Bass Fishing Hacks
Simple Hacks and Tips to Help You Catch More Bass
When is pre spawn bass fishing season?
In general, pre spawn bass fishing season is late winter to early spring. It is the time when the bass move from their deep water winter haunts into shallow waters to make nests and lay their eggs.
The time of year when this occurs depends upon where you live. The spawn can range from January to June depending upon where you live in the United States. Some of the northern states stay cold enough to postpone the spawn until almost summer but other parts of the country are much warmer. States like Texas and Florida might have a spawn occur in January if it was a warm winter.
I am a Bass Fishing Charter Guide on the Treasure Coast of Florida. I have been catching bass in the lakes, ponds and canals all over Florida from more than 40 years. In the article below, I will teach you what I know about pre spawn bass fishing.
Let’s get started.
How long does the pre spawn for bass last?
The spawn can last for months based on the water temperatures in the bodies of water where the bass live. In Florida, the first places where the bass will spawn is in the extreme shallows. The bass need 60 degree water to start to spawn and the sun will heat the shallows 18 inches deep or so first.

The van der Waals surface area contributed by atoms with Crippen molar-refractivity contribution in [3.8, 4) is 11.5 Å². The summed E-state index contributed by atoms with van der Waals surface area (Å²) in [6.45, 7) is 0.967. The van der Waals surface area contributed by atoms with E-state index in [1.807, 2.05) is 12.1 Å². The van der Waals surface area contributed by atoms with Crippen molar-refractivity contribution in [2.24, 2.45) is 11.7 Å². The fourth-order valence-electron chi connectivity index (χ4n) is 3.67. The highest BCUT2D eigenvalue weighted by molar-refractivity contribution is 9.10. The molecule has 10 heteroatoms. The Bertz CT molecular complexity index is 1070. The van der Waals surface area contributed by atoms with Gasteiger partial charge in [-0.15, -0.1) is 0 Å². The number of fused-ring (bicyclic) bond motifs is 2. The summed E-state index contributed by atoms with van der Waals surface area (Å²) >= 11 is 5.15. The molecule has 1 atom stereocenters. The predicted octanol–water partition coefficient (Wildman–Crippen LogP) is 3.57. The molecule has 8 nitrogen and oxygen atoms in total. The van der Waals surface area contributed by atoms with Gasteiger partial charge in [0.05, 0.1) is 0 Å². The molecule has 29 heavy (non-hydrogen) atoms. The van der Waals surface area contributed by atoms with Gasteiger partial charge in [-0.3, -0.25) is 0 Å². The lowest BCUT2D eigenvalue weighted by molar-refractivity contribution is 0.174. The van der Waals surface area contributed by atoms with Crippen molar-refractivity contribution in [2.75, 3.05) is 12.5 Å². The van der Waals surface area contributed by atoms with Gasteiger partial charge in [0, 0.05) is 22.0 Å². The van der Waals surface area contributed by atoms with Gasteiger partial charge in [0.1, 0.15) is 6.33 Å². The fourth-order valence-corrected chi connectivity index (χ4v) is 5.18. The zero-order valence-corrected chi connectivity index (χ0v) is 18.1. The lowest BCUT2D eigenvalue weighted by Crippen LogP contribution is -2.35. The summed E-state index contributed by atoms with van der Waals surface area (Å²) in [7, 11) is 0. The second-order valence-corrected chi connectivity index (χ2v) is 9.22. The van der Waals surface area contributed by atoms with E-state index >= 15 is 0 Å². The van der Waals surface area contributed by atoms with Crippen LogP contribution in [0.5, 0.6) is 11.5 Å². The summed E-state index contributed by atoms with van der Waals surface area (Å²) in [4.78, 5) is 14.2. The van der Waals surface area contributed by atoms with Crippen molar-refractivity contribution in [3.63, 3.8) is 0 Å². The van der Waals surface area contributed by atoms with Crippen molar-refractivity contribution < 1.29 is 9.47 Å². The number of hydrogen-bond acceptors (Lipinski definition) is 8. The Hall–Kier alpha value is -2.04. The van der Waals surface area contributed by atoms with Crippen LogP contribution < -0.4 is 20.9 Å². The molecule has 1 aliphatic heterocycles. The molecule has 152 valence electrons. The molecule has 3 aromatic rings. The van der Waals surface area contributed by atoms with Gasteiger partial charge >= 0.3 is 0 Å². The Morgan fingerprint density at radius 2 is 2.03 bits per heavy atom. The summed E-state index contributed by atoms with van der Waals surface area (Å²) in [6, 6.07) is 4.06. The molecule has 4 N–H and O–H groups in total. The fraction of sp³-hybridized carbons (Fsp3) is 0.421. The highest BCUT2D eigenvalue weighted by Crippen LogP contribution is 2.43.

As more of the water column continues to heat up the spawn will occur deeper and deeper. The male bass will be up on the beds for or five days before the females arrive to spawn.
On large bodies of water the spawn in one big body of water can last for a few months. The length of the spawn really just depends upon the size of the water that you are fishing and where you are in the country.
Where do you find pre spawn bass?
You find pre spawn bass on ledges and in the transition areas between their deep water winter hang outs and the shallows where they will eventually be nesting. Your job is to survey your body of water and figure out where the bass will eventually lay their eggs.
They will be looking for protected areas that are relatively flat that are adjacent to deeper water. The bass will move up onto the shallows on those sunny and warm days to feed and then retreat to the deeper water. Dark bottoms absorb the sun’s energy better than light ones. This means that those areas will be warmer than areas with lighter bottoms.
Big rocks are another spot that pre spawn bass will be drawn to. Those big rocks will get heated by the sun and warm the surrounding waters near them. Just a couple of degrees makes a big difference between finding pre spawn bass and not finding pre spawn bass.
Dark, floating weed mats are another good place to find pre spawn bass. They sun will heat those weed mats and the bass will hug the underside of them to warm up. When you are fishing those weed mats your jig or whatever you are fishing with will often get hit right as it punches through the mat or right as you are about to pull it up through the mat, so be ready.
How do you catch pre spawn bass?
Pre spawn bass are super hungry. They have most likely spent the winter not eating very much in a lethargy to conserve energy. Now that the water is warming up they snap out of their lethargy and want to chow down to restore their energy reserves in preparation for the spawn.
The best way to target pre spawn bass is to target the warmest spots in your body of water first. This means that you should focus on those areas that are receiving the most energy of the sun. Stay away from shady areas and windswept areas of the water that you are fishing.